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Jan 7 2011

Friday Night: Debbie Friedman’s Shabbat

By at 12:30 pm

When people hear the name Debbie Friedman, they have one of a few reactions:

1. I love her!

2. I hate her!

3. Who’s that?

If you fall into group 3, I’ll answer your question. Debbie Friedman is a Jewish singer and songwriter who is known for her many iconic melodies. If you went to Hebrew school and learned that repeating alphabet song (“Aleph, bet, vet, aleph, bet, vet…”), you’ve sung Debbie Friedman. If you’ve been to services and heard a prayer for healing called the Mi Shebeirach, you’ve probably sung Debbie Friedman. She even wrote a tune for the Sh’ma that synagogues worldwide sing (often without knowing it was Debbie Friedman). The woman has truly made her mark on Judaism. She’s probably the most famous Jewish recording artist ever. Her concerts are regularly sold out, filled with people who not only stand up and sing her songs along with her, but who also dance up and down the aisles.

I heard yesterday that Debbie Friedman is sick. I don’t know a lot of details, but she is in the hospital and there are issues with her breathing. It doesn’t sound good. The emails that I received asked everyone to pray for her recovery, and hope for a miracle.

I was floored when I read this. Shocked, saddened, and upset. And I was surprised at my depth of feeling. I mean, I don’t really know the woman. I’ve seen her in concert a couple of times and I think I met her in person once at a conference. But then I took stock and realized why. The reason is, well… I am one of those people who, when hearing “Debbie Friedman,” says, “I love her!” I think that she is an incredible performer, and even though some of her songs can be a little bit overproduced, I still love her stuff.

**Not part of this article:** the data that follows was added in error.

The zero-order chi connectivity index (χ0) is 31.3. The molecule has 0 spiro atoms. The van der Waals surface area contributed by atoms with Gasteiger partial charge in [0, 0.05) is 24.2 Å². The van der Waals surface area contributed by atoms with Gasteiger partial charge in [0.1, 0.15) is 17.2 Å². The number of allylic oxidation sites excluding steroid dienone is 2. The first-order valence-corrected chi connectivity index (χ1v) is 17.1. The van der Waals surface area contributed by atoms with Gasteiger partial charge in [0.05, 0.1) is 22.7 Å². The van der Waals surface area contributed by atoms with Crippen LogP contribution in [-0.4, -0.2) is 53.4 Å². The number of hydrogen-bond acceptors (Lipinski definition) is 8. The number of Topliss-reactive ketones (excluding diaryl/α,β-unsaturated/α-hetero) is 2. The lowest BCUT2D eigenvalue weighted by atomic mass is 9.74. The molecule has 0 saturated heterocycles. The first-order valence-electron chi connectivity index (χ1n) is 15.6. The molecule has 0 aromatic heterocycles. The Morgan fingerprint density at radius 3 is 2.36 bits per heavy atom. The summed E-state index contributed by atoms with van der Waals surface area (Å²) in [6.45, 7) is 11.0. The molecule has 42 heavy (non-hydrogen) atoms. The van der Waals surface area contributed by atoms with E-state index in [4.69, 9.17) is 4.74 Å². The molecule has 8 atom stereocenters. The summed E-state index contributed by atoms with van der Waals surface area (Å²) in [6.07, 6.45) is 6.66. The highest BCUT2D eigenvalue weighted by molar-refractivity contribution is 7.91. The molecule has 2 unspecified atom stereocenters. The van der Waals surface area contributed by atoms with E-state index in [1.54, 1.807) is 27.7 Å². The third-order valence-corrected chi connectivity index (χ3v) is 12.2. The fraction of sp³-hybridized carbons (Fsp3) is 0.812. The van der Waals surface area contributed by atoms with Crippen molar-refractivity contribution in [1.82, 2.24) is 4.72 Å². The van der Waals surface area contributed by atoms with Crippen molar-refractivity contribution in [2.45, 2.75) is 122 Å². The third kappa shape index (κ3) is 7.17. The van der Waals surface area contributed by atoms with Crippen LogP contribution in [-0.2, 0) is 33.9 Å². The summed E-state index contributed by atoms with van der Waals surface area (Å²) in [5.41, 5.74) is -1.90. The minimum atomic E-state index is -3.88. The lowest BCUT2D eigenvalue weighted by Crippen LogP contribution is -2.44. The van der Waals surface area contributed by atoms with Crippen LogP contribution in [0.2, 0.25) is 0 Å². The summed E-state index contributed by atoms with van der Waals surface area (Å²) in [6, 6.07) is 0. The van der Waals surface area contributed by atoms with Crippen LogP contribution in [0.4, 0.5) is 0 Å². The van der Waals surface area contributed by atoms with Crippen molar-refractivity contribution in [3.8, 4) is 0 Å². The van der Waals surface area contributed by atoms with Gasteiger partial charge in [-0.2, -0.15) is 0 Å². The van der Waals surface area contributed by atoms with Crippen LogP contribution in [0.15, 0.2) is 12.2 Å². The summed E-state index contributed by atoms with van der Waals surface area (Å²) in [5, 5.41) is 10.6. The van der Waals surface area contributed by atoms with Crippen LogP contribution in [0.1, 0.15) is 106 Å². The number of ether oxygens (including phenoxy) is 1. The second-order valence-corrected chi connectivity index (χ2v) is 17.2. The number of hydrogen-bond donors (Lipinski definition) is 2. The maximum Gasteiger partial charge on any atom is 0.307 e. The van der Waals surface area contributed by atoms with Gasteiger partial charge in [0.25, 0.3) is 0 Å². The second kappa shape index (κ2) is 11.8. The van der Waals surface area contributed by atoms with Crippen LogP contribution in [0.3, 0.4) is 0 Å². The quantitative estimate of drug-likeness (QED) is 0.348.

Back in my high school youth group days, her music was what we loved to sing because it was the most modern. Though it wasn’t as cool, say, as The Cranberries and Alanis Morissette that were on the radio (now you know how old I am), Debbie Friedman’s music felt new, not like the old prayers that had been around for centuries. This music was one of the reasons that I grew to love Judaism, and eventually to become a Jewish educator, which led me to work for Kveller.

So in truth I owe a huge debt to Debbie. Her music helped set me on this path. Tonight I will sing her Mi Shebeirach, her prayer for healing, and I will think of her, and I will pray that prayer makes a difference. I hope you’ll join me.

And though the following video is kind of irreverent (especially right now), I still think it shows the depth of feeling that Debbie’s music inspires. This is the greatest Debbie Friedman cover band to ever live…perhaps the only Debbie Friedman cover band. I believe that they tease because they love. Enjoy.

(For an overview of Debbie Friedman’s life and impact on Judaism, check out this video on YouTube).

I wish you a Shabbat filled with healing and peace for you and the ones you love.

Note: The opinions expressed here are the personal views of the author. All comments on Kveller are moderated. Any comment that is offensive or inappropriate will be removed. Privacy Policy

7 Responses to Friday Night: Debbie Friedman’s Shabbat

  1. judy griner says:

    so sorry to see such a wonderful person leave us.

  2. Gramma says:

    I am so sorry to hear about her passing… What a loss to the world

  3. Amy Deutsch says:

    I wanted to share that sadly, Debbie Friedman passed away today.

    When someone dies, Jews often say “May her memory be a blessing.” In this case, I know it will be. We will be singing Debbie’s music for decades to come, and like always, it will lift spirits and deepen prayer.

  4. Susan says:

    I’m with you, I LOVE Debbie Friedman! She has changed the way I pray and is a huge inspiration to my spiritual life. Thanks for writing about her and hopefully more will add their own prayers of recovery for Debbie.

  5. Gramma says:

    Debbie had added so much depth to my “heart of Judaism”….
    I will be singing her songs for the rest of my life…..
    teaching them to others…
    May she have a swift recovery and be well always – She is truly a light for the world!!

  6. marjorie says:

    i too said a misheberach. thanks for posting the cover band vid too — you KNOW you’re an icon when you get parodied!

    refuah shlemah to her…

  7. Carla says:

    I heard that she was having challenges after a bypass. I also said a Mi’shebeirach for her, and I hope she recovers quickly and fully!


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